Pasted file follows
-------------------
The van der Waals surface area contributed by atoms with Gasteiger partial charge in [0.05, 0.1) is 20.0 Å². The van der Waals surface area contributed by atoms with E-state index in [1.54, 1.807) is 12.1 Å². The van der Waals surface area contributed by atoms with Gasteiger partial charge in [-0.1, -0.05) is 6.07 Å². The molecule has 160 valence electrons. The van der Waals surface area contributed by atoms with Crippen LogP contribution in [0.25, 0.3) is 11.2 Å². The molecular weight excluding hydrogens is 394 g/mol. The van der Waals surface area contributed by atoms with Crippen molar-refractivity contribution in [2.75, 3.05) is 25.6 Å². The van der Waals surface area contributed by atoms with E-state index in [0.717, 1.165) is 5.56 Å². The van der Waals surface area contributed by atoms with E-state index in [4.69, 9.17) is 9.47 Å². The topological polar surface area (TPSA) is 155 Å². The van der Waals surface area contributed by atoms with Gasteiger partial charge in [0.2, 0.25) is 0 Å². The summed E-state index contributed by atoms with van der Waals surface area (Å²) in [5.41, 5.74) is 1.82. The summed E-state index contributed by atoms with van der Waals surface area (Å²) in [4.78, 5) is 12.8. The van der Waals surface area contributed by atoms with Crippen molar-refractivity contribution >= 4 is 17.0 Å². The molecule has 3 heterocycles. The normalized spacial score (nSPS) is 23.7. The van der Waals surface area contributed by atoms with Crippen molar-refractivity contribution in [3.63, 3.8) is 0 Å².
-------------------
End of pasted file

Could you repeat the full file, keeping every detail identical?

The van der Waals surface area contributed by atoms with Gasteiger partial charge in [0.05, 0.1) is 20.0 Å². The van der Waals surface area contributed by atoms with E-state index in [1.54, 1.807) is 12.1 Å². The van der Waals surface area contributed by atoms with Gasteiger partial charge in [-0.1, -0.05) is 6.07 Å². The molecule has 160 valence electrons. The van der Waals surface area contributed by atoms with Crippen LogP contribution in [0.25, 0.3) is 11.2 Å². The molecular weight excluding hydrogens is 394 g/mol. The van der Waals surface area contributed by atoms with Crippen molar-refractivity contribution in [2.75, 3.05) is 25.6 Å². The van der Waals surface area contributed by atoms with E-state index in [0.717, 1.165) is 5.56 Å². The van der Waals surface area contributed by atoms with E-state index in [4.69, 9.17) is 9.47 Å². The topological polar surface area (TPSA) is 155 Å². The van der Waals surface area contributed by atoms with Gasteiger partial charge in [0.2, 0.25) is 0 Å². The summed E-state index contributed by atoms with van der Waals surface area (Å²) in [5.41, 5.74) is 1.82. The summed E-state index contributed by atoms with van der Waals surface area (Å²) in [4.78, 5) is 12.8. The van der Waals surface area contributed by atoms with Crippen molar-refractivity contribution >= 4 is 17.0 Å². The molecule has 3 heterocycles. The normalized spacial score (nSPS) is 23.7. The van der Waals surface area contributed by atoms with Crippen molar-refractivity contribution in [3.63, 3.8) is 0 Å².